CAROONA district farmer and activist against coal exploration on the Liver-pool Plains, Tim Duddy, will stand as an Independent for the seat of Upper Hunter in the March State election.
He will have a formidable task to beat the sitting member, The Nationals’ George Souris, who won with 64.7 per cent of the two-party preferred vote in the 2007 election.
Polls are showing the Coalition will romp in against the bedraggled Labor Government, which has been wracked by scandals and the mass exodus of sitting members who have decided not to contest the election.
But Mr Duddy – who has achieved a kind of folk hero status with his resistance as a member of the Caroona Coal Action Group against coal exploration in the Caroona district by BHP-Billiton – says, “I am not playing to lose.”
With the help of neighbours, Mr Duddy maintained until early 2010 a 20-month blockade against exploration by the company of his property, “Rossmar Park”.
The group fears coal exploration and mining could disrupt groundwater aquifers on which many farmers depend.
In March last year, with financial support from the National Farmers Federation fighting fund, they won a Supreme Court case which ruled mining companies when negotiating property access agreements must consult with all parties with an interest in the land, including banks which held a mortgage over the property, as well as the land owner.
The NSW Government responded by amending the legislation to make it easier for mining companies to get access to properties.
The NSW Farmers Association and The Nationals negotiated amendments to the new legislation that watered down some provisions.
But Mr Duddy claims The Nationals “flushed down the toilet” the fighting fund money by reneging on an agreement to exclude the Caroona district from the impacts of the new legislation.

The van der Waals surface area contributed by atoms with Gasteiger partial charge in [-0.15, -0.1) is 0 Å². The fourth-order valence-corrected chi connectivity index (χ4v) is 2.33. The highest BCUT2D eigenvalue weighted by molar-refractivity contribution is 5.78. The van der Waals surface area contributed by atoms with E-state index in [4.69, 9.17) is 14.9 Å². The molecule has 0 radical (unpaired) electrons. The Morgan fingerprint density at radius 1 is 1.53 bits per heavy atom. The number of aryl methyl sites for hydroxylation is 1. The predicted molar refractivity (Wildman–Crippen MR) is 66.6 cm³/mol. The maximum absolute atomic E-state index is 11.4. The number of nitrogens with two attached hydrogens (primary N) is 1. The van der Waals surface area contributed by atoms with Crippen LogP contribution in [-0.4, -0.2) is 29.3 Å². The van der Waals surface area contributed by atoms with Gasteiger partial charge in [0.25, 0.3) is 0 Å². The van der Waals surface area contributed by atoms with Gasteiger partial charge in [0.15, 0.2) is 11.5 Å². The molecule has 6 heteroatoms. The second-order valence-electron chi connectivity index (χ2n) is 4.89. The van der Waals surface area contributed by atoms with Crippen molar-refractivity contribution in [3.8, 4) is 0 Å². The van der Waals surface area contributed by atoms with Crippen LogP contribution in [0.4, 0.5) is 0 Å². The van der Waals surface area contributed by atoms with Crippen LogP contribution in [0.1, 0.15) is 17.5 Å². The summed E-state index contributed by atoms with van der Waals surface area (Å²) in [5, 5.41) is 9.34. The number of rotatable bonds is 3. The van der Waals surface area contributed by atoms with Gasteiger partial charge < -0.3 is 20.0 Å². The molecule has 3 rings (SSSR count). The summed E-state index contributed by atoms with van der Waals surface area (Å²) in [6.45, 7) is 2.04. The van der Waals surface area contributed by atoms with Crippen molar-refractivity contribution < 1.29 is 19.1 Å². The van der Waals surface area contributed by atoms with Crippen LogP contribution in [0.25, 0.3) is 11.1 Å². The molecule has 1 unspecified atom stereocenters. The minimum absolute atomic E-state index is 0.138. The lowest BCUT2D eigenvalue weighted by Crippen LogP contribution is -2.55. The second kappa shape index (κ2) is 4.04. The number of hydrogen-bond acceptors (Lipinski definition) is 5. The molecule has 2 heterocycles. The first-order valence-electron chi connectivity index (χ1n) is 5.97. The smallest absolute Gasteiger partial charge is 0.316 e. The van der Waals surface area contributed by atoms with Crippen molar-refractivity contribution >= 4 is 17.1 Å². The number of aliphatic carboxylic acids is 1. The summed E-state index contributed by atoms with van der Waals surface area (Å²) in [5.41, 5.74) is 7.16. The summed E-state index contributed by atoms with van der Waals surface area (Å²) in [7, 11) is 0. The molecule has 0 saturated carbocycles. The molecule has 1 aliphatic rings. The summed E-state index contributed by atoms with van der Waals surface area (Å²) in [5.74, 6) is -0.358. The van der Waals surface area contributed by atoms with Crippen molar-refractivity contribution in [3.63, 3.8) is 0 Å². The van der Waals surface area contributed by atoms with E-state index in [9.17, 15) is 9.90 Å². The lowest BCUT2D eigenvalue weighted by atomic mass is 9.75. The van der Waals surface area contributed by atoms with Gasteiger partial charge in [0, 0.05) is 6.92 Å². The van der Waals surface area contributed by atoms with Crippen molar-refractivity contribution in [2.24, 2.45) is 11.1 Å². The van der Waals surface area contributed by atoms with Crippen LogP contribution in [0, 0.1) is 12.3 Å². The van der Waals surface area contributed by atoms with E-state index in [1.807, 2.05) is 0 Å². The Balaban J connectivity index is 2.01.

He said things farmers had wanted in the legislation had been “shafted” when the NSW Minerals Council opposed them.
“Having sat in rooms for five years with the people that are setting the policies, it became apparent that no-one in State Parliament understands land-use conflicts, or indeed rural issues at all.
“Very few people are prepared to stand up for anything to do with regional Australia.”
But Mr Duddy said he was not anti-mining and had a broad agenda.
In his campaign launch in Singleton on Monday, he said he wanted the Hunter to be “a diverse valley where existing productive local industries, including wineries, tourism, Thoroughbred breeding and agriculture are able to work beside, not get pushed out by mining”.
“At the moment there is a lack of balance and the unfettered expansion of the mining and gas industry is threatening long-term sustainable industries that have previously thrived across the valley,” he said.
He called for a moratorium on new coal and coal seam gas exploration and mining until a sustainable land use strategy had been developed for the Upper Hunter, Gloucester and Gunnedah basins.
He also wants an investigation into the cumulative social, environmental and economic impacts of coal mining and coal seam gas, and an independent study of the health impacts of coal mining on Upper Hunter residents.
Mr Duddy also called for a rural infrastructure fund using mining royalties, fast-track construction of the Muswellbrook by-pass and commitment to bringing new health professionals into the region to reduce waiting times.
He also wants the Government to ensure communities, agriculture and industry have ready access to “a viable clean water supply”.
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